First do no harm

Candy Denman

A portrait of medical crime fiction author, Candy Denman

by publisher, Erik Empson

I meet Candy after several other appointments, having driven up and down the M1 a couple of times and added to London’s congestion some. I am welcomed into her comfortable St. Albans home; so comfortable, in fact, that after sitting on one of those sofas that seem to swallow you up and suspend you mid-air, our conversation takes on a dream-like quality.

I apologise for my fatigue but Candy puts me at ease and our meeting passes so quickly and the talk passes so smoothly that I do wonder whether the ex-nurse has slipped something into my tea. There is a lot that I want to hear from her. For several years she wrote for TV, penning some of the most popular episodes for The Bill, Doctors, and Heartbeat. I wonder why she stopped doing this. It was a mixture of wanting a new challenge and the TV executives losing their marbles it seems. She was perceived as being too old and they wanted younger writers. They can’t do that, I protest. No they can’t, but they did. Candy is not even old. TV’s loss, fiction’s gain, I think, because Candy has set herself to writing what is an original take on the crime genre.

Her books centre on Callie Hughes who is a GP and a police doctor. The latter is a role that is less common these days but still a feature of the criminal justice system. Police doctors visit people in custody who are unwell or need checking on but are also called to crime scenes to pronounce death or evaluate victims’ needs. By picking this role for her main protagonist, Candy has found a subject who has much day-to-day involvement with the police but little power or influence over their casework. Yet Callie Hughes is the kind of plucky intelligent woman who is not ready to let injustice go on during her watch, and when the police come up short she is ready to do a bit of investigating herself. Candy explains that her character is inspired by the many female medical practitioners she has met over the years, but I’d wager there is more than a little of herself therein.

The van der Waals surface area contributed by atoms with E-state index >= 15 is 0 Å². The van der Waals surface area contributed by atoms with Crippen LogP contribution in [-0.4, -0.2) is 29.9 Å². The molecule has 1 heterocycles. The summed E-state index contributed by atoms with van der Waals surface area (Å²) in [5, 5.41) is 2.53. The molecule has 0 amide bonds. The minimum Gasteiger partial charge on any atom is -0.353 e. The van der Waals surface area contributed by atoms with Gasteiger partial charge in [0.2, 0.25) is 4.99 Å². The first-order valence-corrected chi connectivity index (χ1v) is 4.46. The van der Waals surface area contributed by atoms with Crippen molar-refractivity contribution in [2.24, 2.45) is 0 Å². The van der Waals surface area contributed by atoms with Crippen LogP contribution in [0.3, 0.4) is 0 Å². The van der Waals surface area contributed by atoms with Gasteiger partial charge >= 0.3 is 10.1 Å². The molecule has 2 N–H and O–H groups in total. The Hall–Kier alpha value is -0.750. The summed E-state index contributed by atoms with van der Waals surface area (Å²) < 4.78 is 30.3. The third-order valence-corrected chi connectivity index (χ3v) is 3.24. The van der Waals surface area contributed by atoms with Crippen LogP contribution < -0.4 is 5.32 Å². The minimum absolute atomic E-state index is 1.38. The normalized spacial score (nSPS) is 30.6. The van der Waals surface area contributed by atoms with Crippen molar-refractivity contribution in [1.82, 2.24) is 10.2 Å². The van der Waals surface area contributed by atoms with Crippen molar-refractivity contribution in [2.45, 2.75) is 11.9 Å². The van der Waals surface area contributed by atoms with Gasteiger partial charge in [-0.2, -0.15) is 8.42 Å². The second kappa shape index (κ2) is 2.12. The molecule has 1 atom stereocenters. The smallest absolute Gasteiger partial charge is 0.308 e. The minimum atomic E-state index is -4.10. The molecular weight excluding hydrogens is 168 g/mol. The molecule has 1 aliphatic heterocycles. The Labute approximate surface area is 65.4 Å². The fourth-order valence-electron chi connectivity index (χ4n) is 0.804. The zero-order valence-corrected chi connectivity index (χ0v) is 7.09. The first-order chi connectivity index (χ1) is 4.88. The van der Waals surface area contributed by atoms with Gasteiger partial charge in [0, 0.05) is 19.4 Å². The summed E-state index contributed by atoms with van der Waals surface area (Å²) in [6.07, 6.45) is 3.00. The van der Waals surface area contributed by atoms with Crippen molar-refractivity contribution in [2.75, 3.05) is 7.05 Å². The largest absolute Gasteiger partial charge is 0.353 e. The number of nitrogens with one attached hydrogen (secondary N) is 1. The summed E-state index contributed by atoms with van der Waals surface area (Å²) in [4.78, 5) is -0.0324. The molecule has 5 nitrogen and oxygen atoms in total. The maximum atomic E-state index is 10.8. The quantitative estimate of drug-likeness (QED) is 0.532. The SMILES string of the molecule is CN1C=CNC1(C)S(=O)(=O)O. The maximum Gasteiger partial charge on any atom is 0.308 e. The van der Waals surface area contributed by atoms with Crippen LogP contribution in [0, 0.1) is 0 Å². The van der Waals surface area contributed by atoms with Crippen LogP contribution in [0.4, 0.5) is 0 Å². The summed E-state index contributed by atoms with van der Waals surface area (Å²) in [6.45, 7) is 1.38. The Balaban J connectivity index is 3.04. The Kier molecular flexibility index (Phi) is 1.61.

And certainly the intelligence of Dr Callie Hughes reflects that of her creator. Readers like books with characters who are familiar to them, as much as publishers do. They like not having to do the work of getting to know a whole group of people only for them to disappear, never to return. But at the same time, that often leads writers to give their prime movers typical institutional roles – it is a lot more credible that a cop will have a series of different murder cases to deal with than Joe Bloggs. Writers perhaps want to write about how ordinary people deal with situations, but Joe Bloggs can’t seemingly get involved in so many murders on his street without stretching plausibility. By being connected to the police in her daily role, but outside of their powers, Candy’s police doctor creation manages to straddle both.

The themes and plot lines that she picks, whether illegal immigrants found dead in the channel, a prostitute whose death is dismissed by the police, a disturbed youngster who is framed, are often those of people on the margins of society whose stories need telling. She carefully weaves their lives into our own, showing how intrinsically events are connected and how injustice ultimately affects us all. The medical slant provides a novel angle that allows her to explore the deficiencies within policing, and how it is often only thanks to the efforts of people brave enough to stick their neck out and call out malpractice that change can be made.

HMS Cumberland, Candy Denman’s father’s first ship